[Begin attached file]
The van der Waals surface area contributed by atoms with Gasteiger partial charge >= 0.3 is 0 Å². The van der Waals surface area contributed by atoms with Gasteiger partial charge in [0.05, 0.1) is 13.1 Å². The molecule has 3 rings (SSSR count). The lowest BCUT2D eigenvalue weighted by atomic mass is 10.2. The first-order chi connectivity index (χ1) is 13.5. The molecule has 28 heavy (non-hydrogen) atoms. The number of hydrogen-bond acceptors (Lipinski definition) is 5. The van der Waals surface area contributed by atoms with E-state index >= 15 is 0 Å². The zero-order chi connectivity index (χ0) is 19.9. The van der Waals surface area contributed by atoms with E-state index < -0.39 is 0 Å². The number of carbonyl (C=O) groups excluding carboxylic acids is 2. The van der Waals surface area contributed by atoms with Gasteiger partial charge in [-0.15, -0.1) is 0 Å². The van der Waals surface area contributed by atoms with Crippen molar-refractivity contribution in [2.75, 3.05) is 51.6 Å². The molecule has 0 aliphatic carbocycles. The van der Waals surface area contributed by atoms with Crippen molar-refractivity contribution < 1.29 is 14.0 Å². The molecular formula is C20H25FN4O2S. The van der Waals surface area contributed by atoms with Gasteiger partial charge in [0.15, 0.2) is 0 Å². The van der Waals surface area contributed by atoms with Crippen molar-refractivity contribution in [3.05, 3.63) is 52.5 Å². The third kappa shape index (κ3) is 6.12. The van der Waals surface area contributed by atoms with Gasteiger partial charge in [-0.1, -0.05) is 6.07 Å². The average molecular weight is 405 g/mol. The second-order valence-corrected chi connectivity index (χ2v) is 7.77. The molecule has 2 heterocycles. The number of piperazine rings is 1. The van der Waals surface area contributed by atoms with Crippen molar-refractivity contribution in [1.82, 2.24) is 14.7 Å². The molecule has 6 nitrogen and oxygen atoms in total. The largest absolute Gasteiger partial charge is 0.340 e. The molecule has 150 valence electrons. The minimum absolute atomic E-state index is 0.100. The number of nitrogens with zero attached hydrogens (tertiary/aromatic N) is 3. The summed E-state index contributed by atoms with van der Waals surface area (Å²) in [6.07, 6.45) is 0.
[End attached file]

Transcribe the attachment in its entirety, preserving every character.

The van der Waals surface area contributed by atoms with Gasteiger partial charge >= 0.3 is 0 Å². The van der Waals surface area contributed by atoms with Gasteiger partial charge in [0.05, 0.1) is 13.1 Å². The molecule has 3 rings (SSSR count). The lowest BCUT2D eigenvalue weighted by atomic mass is 10.2. The first-order chi connectivity index (χ1) is 13.5. The molecule has 28 heavy (non-hydrogen) atoms. The number of hydrogen-bond acceptors (Lipinski definition) is 5. The van der Waals surface area contributed by atoms with E-state index >= 15 is 0 Å². The zero-order chi connectivity index (χ0) is 19.9. The van der Waals surface area contributed by atoms with E-state index < -0.39 is 0 Å². The number of carbonyl (C=O) groups excluding carboxylic acids is 2. The van der Waals surface area contributed by atoms with Gasteiger partial charge in [-0.15, -0.1) is 0 Å². The van der Waals surface area contributed by atoms with Crippen molar-refractivity contribution in [2.75, 3.05) is 51.6 Å². The molecule has 0 aliphatic carbocycles. The van der Waals surface area contributed by atoms with Crippen molar-refractivity contribution < 1.29 is 14.0 Å². The molecular formula is C20H25FN4O2S. The van der Waals surface area contributed by atoms with Gasteiger partial charge in [0.15, 0.2) is 0 Å². The van der Waals surface area contributed by atoms with Crippen molar-refractivity contribution in [3.05, 3.63) is 52.5 Å². The third kappa shape index (κ3) is 6.12. The van der Waals surface area contributed by atoms with Gasteiger partial charge in [-0.1, -0.05) is 6.07 Å². The average molecular weight is 405 g/mol. The second-order valence-corrected chi connectivity index (χ2v) is 7.77. The molecule has 2 heterocycles. The number of piperazine rings is 1. The van der Waals surface area contributed by atoms with Crippen molar-refractivity contribution in [1.82, 2.24) is 14.7 Å². The molecule has 6 nitrogen and oxygen atoms in total. The largest absolute Gasteiger partial charge is 0.340 e. The molecule has 150 valence electrons. The minimum absolute atomic E-state index is 0.100. The number of nitrogens with zero attached hydrogens (tertiary/aromatic N) is 3. The summed E-state index contributed by atoms with van der Waals surface area (Å²) in [6.07, 6.45) is 0.